Here's how Washtenaw County faith communities are working to advance LGBTQ+ inclusivity

More than 20 Washtenaw County-area houses of faith have extended explicit messages of LGBTQ+ inclusivity since as early as the '70s, and more are joining their ranks to make all community members feel welcome.
Walk through the glass double doors of Manchester United Methodist Church (UMC), and you’ll be greeted with a colorful banner that reads: "You are welcome here."
This summer, the congregation of the Manchester UMC — which numbers in the hundreds — adopted a statement of inclusivity geared toward the LGBTQ+ community. "We joyfully welcome people of every gender, gender identity, gender expression, sexual orientation, race, ethnicity, physical and mental ability, age, education, economic status, marital status, and faith to fully participate in the life of the church," the statement reads. "We look forward to hearing how we can welcome and include you."
With this action, Manchester UMC joins more than 20 other Washtenaw County-area houses of faith that have extended messages of LGBTQ+ inclusivity since as early as the '70s.
"I don’t think what we’re doing is anything exceptionally novel or groundbreaking," says Pastor Dillon Burns. "But for us to do it here, for us to be able to say it in this community, seems important. It doesn’t have to be something exceptional for it to be a really needed message."
 Pastor Dillon Burns of Manchester United Methodist Church.
This message comes at a time when the UMC as a whole stands at an impasse regarding issues of LGBTQ+ inclusion. Although UMC literature "implore[s] families and churches not to reject or condemn lesbian and gay members and friends," the denomination’s official stance as of 2019 is that homosexuality is "incompatible with Christian teaching." The UMC also forbids same-sex wedding ceremonies and the appointment of openly gay people to positions of church leadership.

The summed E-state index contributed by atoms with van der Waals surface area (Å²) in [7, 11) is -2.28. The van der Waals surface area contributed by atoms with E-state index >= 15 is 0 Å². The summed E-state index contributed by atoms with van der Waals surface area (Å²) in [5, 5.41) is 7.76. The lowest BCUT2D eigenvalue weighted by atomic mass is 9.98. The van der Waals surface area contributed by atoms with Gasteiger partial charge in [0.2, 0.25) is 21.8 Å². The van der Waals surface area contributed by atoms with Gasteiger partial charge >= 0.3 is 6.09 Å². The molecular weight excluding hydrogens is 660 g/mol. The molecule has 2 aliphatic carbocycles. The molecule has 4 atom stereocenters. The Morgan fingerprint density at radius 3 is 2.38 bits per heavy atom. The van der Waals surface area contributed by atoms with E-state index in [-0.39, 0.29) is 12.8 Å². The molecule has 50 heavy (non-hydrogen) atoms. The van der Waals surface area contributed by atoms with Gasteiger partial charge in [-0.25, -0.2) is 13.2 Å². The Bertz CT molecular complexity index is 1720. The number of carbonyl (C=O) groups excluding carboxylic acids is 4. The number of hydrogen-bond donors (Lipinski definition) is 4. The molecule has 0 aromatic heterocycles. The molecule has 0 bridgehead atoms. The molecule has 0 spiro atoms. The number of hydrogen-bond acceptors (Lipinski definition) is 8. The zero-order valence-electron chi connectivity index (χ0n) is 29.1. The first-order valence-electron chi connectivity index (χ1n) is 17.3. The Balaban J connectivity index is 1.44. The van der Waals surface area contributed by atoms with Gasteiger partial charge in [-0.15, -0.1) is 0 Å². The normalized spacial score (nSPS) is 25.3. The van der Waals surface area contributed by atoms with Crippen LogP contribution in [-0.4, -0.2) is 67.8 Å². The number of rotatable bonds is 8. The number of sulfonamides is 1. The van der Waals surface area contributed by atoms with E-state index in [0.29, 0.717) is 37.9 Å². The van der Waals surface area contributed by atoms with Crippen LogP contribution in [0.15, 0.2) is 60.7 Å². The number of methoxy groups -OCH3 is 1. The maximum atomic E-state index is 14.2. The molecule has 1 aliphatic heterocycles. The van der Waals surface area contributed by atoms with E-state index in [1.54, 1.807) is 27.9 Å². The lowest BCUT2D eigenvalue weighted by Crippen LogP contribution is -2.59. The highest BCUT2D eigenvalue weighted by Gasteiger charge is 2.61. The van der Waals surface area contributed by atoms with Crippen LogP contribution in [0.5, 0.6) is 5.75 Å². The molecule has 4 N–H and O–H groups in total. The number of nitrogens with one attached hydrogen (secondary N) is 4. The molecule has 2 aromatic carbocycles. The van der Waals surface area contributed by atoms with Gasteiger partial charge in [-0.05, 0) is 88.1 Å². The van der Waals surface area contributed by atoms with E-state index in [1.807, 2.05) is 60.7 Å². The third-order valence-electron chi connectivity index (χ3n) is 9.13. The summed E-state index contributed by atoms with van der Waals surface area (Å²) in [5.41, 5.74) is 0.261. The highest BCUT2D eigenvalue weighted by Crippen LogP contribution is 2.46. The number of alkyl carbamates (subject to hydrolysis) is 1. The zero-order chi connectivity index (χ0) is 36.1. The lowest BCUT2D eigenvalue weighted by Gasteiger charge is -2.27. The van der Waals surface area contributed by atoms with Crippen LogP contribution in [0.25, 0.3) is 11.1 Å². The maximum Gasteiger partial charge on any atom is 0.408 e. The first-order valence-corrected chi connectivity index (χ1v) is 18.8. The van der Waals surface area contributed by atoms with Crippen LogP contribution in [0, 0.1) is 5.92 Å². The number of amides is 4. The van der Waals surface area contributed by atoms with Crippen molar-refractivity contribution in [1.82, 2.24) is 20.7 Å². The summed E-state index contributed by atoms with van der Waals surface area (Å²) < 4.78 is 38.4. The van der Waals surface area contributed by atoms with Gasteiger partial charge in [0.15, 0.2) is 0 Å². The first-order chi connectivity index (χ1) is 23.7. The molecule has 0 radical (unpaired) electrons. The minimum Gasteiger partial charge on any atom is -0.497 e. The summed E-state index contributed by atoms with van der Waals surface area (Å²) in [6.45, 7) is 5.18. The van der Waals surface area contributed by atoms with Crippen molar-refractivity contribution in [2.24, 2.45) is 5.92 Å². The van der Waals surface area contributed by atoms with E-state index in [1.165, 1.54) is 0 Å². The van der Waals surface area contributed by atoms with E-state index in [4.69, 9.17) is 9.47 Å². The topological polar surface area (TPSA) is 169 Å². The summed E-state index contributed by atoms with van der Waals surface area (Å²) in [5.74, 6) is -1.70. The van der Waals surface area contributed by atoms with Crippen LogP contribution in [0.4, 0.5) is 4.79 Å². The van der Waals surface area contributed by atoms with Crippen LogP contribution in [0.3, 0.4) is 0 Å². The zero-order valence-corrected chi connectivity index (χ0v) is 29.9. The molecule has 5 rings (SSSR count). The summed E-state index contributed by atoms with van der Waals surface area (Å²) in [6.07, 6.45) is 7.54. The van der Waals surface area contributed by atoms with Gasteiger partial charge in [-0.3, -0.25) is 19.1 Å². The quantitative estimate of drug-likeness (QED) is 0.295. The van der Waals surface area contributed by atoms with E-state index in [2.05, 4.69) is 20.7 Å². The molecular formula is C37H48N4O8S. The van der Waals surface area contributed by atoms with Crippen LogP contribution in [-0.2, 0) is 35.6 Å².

This hasn’t stopped liberal groups within the church from acting in opposition to the official stance. Last year, UMC's Michigan Annual Conference passed a resolution stating that neither lay nor clergy members shall be denied access to an equal place in church life or governance based on, among other factors, sexual orientation and gender identity. And earlier this month, the UMC elected its second openly gay bishop: Cedrick Bridgeforth in the California-Pacific Conference. (The first was Karen Oliveto in 2016; although the UMC Judicial Council deemed the ordination invalid, she continues to serve in her position.)